Has one of the most enviable jobs in the ultra running world. As RD for WSER I reckon this man has been offered envelopes stuffed with cash more times than a mafia boss. Who wouldn’t want a coveted spot on the start list for the “Big Dance” He ran the race many times in his early days with great mate AJW and so it was fitting that one day he would make the jump across to direct the race. He is facing the universal challenge of more people than spaces for the run from Squaw to Auburn and how he evolves the race in the coming years will be his legacy. It is without doubt a race very trail ultra runner must complete once in their life to be able to wear that coveted buckle with pride.

17. Marino Giacometti

A mountaineer of some repute, Marino is heralded as the founder of Skyrunning. Basically a collection of running challenges held at altitude. The modern day Skyrunning revolution started with him and a couple of mates reviving the age-old challenge of fastest person to the top of the highest peak and back. Still a remarkable athlete today, Marino has seen the sport evolve around him as more commerciality and media coverage enters. But even with all the hoopla associated with today’s modern athlete, many of his FKTs still stand the test of time today. He will leave a great legacy for the sport as it aims to gain Olympic recognition.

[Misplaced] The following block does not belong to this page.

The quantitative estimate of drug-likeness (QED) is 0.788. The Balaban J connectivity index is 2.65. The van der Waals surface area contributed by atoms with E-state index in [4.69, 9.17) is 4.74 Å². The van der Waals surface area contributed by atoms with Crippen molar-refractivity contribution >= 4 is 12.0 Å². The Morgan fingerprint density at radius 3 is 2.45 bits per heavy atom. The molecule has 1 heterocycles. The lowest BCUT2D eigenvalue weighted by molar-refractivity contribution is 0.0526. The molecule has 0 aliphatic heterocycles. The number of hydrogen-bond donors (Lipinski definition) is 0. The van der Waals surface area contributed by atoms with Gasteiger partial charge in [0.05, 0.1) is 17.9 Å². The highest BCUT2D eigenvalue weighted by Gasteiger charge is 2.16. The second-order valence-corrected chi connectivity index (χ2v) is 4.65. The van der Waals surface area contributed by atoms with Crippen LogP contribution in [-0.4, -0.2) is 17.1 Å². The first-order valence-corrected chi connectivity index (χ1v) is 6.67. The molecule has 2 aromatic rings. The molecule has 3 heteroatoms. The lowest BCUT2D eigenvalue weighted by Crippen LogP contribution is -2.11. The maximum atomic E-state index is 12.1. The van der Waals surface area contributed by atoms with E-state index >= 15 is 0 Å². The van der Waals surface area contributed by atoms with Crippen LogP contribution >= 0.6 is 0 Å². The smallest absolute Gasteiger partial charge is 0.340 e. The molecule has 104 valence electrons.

18. The Oatmeal

Cartoonist come runner Matthew Inmann is a world-renowned comic creator with bestselling titles such as “5 Very Good Reasons To Punch A Dolphin In The Mouth (And Other Useful Guides)” and “How to Tell if Your Cat is Plotting to Kill You”. His comic strip entertains all manner of social topics and most recently his book “The Terrible and Wonderful Reasons I Run Long Distances” where we come to know the expression “The Blerch” crossed into ultrarunning folklore.

19. The African Attachment

We are often asked why brands like Salomon have managed to capture the unique balance of the beauty of trail running without the overt commercial messages associated with most sports brands. The South African boys Dean Leslie and Greg Fell are to blame. As filmmakers they have expertly melded the stories people have to tell, brought the stunning landscapes into our living rooms and all the while done it with commercial backing of one of the biggest companies on the planet. And yet we don’t feel like we are being promoted to. Their films for Salomon go viral within days and we all wait with baited breath for their next installment of Salomon Running TV to go live.